It’s a crazy, crazy, crazy world

| March 24, 2022

To say that the world situation is deteriorating rapidly would be an understatement of the largest magnitude. What started out as a seemingly innocuous movement of Russian troops to the Ukrainian border for “military exercises” has proven to be – as most people with half a brain knew would happen – a large-scale invasion of a sovereign nation. Regardless of how you feel about the situation, it will have global ramifications that have yet to be seen.

The question that does not seem to be bubbling up quite yet, is, who will pay for the reconstruction of the crushed and demolished apartment buildings, roads, bridges, hospitals and everything else the Russians have destroyed? The U.N.? Us? The European Union? Russia? Without proper housing, the millions of refugees (and probably millions more) will not be able to return to Ukraine and pick up what is left of their lives. When this first happened, I thought to myself, “Is this 1940 or the year 2022?”

Everyone has their opinion on whether we (the U.S.) should be more involved – or not. Putting boots on the ground brings an escalation of the conflict that the world does not want.

Despite all the negative and far-reaching tentacles of this conflict, we must remain hopeful that cooler heads will prevail for a peaceful resolution before Ukraine is destroyed.

Spring is here! Finally. Did it seem like a long winter or is that just my age showing? I no longer wonder why people a tad older than me (lol) head south for the long, cold and gray months. That doesn’t mean I have any intentions of following – but I can see the appeal of a warmer climate and sunshine.

If you watched any of the NCAA men’s basketball tournament over the weekend – you know that the Big 10 conference made a better showing than in past years. While the Buckeyes failed to make the Sweet 16 – they did put up a solid fight. The injuries to key players and bringing them back for tournament time would be a challenge for any team and coach.

The excitement of seeing the “little guy” or in the case of the women’s tournament – “the little girl,” notch a win over the favorite from the power conference is enjoyable – I think because it lets us believe in what is possible. As Americans, we seem to have a long-held tradition of rooting for the underdog – and to be politically animal non favorite – the undercat. Of course, this is true in sports and life in general. That’s probably why most Americans are pulling for the people and forces of Ukraine.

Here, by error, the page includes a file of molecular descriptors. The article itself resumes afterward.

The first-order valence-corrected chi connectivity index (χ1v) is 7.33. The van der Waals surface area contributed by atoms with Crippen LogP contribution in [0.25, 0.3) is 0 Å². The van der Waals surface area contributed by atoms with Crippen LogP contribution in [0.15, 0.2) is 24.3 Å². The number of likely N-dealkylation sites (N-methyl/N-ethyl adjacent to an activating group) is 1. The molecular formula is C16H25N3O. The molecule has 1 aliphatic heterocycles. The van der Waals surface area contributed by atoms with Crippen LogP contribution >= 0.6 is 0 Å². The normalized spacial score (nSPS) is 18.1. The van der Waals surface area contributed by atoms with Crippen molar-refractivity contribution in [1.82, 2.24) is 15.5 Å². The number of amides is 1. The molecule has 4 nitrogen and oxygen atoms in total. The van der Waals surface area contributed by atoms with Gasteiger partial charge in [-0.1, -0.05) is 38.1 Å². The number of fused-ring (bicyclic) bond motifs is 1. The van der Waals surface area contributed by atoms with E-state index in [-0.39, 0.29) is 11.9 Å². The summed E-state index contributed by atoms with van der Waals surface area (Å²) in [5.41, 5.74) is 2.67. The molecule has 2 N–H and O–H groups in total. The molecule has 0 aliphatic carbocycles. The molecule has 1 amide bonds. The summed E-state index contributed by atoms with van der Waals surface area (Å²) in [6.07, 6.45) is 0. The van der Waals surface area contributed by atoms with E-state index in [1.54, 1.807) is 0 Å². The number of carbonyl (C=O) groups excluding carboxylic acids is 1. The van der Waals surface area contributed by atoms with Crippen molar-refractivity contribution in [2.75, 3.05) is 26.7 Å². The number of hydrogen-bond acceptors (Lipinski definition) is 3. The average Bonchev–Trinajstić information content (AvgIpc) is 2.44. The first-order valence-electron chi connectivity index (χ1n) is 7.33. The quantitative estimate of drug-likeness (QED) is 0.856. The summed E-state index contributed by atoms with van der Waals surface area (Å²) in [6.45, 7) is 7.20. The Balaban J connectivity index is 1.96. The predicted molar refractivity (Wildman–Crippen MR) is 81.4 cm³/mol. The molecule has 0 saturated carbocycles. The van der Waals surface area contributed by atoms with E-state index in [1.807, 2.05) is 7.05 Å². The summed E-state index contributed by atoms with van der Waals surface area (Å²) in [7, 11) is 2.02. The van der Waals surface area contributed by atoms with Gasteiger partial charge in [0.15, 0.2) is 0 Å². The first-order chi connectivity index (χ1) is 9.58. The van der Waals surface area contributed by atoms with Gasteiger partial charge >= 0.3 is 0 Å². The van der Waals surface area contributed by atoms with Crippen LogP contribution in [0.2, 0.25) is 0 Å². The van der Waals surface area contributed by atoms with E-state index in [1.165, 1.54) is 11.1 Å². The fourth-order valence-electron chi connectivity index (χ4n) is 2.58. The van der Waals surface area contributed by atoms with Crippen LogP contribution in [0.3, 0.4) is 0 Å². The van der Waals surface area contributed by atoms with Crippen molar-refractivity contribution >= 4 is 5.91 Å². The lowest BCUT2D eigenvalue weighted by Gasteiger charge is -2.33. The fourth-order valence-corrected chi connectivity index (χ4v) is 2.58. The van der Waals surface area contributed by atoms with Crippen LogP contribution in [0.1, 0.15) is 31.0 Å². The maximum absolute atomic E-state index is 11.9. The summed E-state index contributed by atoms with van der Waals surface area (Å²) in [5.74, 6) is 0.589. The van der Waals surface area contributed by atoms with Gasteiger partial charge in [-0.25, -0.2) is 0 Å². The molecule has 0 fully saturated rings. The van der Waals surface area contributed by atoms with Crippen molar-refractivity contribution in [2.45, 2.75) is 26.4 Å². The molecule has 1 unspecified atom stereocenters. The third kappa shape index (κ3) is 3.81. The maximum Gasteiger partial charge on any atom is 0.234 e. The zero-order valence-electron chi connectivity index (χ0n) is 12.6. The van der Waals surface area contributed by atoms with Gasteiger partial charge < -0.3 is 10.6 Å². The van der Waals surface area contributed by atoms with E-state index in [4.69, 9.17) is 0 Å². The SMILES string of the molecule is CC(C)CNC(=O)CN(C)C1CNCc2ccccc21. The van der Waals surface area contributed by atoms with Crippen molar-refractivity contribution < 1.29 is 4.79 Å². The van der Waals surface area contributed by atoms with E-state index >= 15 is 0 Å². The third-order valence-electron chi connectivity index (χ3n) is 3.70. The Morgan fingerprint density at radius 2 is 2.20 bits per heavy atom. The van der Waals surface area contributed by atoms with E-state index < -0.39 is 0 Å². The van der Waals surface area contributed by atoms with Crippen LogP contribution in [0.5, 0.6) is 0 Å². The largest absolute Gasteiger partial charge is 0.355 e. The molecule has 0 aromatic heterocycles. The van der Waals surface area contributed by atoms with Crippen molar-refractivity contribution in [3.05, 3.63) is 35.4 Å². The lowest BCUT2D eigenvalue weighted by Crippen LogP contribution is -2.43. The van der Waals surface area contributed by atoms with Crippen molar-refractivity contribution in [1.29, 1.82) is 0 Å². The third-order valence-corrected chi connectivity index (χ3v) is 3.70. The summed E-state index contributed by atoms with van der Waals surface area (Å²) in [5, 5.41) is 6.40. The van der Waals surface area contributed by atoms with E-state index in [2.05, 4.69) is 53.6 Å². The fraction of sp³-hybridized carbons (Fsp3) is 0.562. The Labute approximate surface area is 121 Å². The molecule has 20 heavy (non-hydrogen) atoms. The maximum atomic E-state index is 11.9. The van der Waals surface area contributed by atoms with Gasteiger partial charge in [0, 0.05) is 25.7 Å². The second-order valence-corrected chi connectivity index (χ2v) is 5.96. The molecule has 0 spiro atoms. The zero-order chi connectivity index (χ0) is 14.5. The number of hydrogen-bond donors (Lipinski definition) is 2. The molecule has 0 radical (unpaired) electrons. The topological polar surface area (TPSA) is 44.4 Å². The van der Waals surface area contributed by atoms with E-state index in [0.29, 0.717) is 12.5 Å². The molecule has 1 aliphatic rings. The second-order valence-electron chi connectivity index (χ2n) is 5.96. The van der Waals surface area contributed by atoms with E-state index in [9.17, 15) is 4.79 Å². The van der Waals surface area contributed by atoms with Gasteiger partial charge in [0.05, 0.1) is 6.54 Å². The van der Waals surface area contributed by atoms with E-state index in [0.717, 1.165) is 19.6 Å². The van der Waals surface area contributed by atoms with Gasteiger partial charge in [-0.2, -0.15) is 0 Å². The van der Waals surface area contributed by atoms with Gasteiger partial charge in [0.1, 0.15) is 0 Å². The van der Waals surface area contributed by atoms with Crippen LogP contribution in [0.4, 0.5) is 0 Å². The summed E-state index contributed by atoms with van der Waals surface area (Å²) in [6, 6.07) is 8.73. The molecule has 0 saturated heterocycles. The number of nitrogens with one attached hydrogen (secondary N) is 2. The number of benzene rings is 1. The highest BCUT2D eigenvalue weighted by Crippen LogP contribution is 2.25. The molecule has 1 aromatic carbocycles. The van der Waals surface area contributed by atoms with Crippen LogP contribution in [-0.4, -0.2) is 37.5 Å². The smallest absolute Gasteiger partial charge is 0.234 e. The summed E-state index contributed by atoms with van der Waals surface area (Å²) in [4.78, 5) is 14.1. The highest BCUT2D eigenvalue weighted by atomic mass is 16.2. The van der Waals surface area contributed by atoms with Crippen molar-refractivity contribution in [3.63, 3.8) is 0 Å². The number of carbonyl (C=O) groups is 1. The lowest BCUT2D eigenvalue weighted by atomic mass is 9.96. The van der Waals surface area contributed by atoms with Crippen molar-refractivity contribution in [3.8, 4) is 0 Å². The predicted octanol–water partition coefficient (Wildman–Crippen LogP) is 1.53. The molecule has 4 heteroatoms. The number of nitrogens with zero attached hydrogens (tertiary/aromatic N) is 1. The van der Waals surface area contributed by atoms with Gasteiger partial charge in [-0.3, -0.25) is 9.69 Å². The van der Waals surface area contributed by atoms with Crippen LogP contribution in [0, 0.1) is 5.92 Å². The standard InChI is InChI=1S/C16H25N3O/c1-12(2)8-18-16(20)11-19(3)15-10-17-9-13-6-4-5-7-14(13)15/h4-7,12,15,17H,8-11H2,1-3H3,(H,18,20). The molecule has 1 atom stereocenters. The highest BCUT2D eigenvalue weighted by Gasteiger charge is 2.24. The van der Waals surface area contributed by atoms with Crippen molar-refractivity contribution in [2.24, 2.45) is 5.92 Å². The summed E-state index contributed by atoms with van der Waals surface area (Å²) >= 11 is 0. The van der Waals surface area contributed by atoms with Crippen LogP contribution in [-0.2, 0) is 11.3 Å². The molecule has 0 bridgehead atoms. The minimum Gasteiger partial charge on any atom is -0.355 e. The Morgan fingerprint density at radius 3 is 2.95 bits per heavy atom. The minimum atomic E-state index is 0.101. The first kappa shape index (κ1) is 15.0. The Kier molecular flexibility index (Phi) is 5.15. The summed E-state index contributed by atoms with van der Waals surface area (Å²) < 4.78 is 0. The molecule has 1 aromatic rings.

It could also be because we still possess a sense of right and wrong on the world stage.

To sum up this week’s column, what are the Browns thinking? Someone please tell me. I am as baffled about the quarterback decision as I am wondering what happens to paperclips, gravel on the driveway and other such oddities in life.

Category: Mark's Musings, Opinion

About the Author ()

I live with my beautiful wife Nancy on a small farm just outside Coshocton. We have been married for thirty two years and have two grown children, Jessica and Jacob. Jessica is married to Aaron Mencer and they are employed with Coshocton City Schools. Jacob is a sophomore at Kent State University. I graduated from River View High School, have a Bachelor’s Degree from North Carolina Wesleyan University and am actively involved with the Roscoe United Methodist Church, serve on several local committees and am a member of the Coshocton Kiwanis Club, having served as Past-President. I love reading, especially military thrillers, the Civil War and history in general. My goal is to write a novel. My wife and I are also AdvoCare distributors and encourage anyone wanting to lose weight, gain energy and better health to explore AdvoCare at our website; www.fortunes4advocare.com. I love the media field, innovative technology and have worked in newspapers for over 30 years – in fact, my first job was delivering newspapers. The Beacon is a dream made possible by the support of this community and a great team. I hope to continue serving Coshocton County for many years.

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